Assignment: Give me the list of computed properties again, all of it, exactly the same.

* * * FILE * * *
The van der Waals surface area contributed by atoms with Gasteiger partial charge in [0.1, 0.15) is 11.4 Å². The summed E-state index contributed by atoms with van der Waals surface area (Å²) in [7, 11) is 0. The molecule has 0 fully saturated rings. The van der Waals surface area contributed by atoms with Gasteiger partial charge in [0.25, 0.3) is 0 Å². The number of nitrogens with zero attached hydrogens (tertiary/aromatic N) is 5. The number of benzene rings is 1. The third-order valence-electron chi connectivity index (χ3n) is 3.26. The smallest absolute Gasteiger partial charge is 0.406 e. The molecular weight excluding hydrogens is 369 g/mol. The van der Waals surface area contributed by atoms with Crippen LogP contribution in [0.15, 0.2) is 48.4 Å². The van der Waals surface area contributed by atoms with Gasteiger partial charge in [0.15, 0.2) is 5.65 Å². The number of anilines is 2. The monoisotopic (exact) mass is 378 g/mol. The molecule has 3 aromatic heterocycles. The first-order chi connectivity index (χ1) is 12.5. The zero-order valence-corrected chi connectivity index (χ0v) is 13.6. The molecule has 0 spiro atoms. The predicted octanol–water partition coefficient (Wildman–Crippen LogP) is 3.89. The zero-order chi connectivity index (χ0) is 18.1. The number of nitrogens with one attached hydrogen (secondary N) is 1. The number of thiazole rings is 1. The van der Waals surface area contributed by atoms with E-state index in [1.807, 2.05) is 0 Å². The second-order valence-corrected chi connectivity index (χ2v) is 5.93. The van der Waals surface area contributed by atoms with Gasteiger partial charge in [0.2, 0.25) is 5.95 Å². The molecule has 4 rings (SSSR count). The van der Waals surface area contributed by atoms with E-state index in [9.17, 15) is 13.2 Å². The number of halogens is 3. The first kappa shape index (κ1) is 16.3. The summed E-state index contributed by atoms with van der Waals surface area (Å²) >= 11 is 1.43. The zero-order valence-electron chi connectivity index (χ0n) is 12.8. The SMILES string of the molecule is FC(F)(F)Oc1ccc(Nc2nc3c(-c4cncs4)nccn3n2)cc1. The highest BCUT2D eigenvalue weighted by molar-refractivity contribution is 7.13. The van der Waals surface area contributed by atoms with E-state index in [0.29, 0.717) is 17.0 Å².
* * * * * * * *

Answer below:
The van der Waals surface area contributed by atoms with Gasteiger partial charge in [0.1, 0.15) is 11.4 Å². The summed E-state index contributed by atoms with van der Waals surface area (Å²) in [7, 11) is 0. The molecule has 0 fully saturated rings. The van der Waals surface area contributed by atoms with Gasteiger partial charge in [0.25, 0.3) is 0 Å². The number of nitrogens with zero attached hydrogens (tertiary/aromatic N) is 5. The number of benzene rings is 1. The third-order valence-electron chi connectivity index (χ3n) is 3.26. The smallest absolute Gasteiger partial charge is 0.406 e. The molecular weight excluding hydrogens is 369 g/mol. The van der Waals surface area contributed by atoms with Crippen LogP contribution in [0.15, 0.2) is 48.4 Å². The van der Waals surface area contributed by atoms with Gasteiger partial charge in [0.15, 0.2) is 5.65 Å². The number of anilines is 2. The monoisotopic (exact) mass is 378 g/mol. The molecule has 3 aromatic heterocycles. The first-order chi connectivity index (χ1) is 12.5. The zero-order valence-corrected chi connectivity index (χ0v) is 13.6. The molecule has 0 spiro atoms. The predicted octanol–water partition coefficient (Wildman–Crippen LogP) is 3.89. The zero-order chi connectivity index (χ0) is 18.1. The number of nitrogens with one attached hydrogen (secondary N) is 1. The number of thiazole rings is 1. The van der Waals surface area contributed by atoms with E-state index in [1.807, 2.05) is 0 Å². The second-order valence-corrected chi connectivity index (χ2v) is 5.93. The van der Waals surface area contributed by atoms with Gasteiger partial charge in [0.2, 0.25) is 5.95 Å². The molecule has 4 rings (SSSR count). The van der Waals surface area contributed by atoms with E-state index in [9.17, 15) is 13.2 Å². The number of halogens is 3. The first kappa shape index (κ1) is 16.3. The summed E-state index contributed by atoms with van der Waals surface area (Å²) >= 11 is 1.43. The zero-order valence-electron chi connectivity index (χ0n) is 12.8. The SMILES string of the molecule is FC(F)(F)Oc1ccc(Nc2nc3c(-c4cncs4)nccn3n2)cc1. The highest BCUT2D eigenvalue weighted by molar-refractivity contribution is 7.13. The van der Waals surface area contributed by atoms with E-state index in [0.29, 0.717) is 17.0 Å².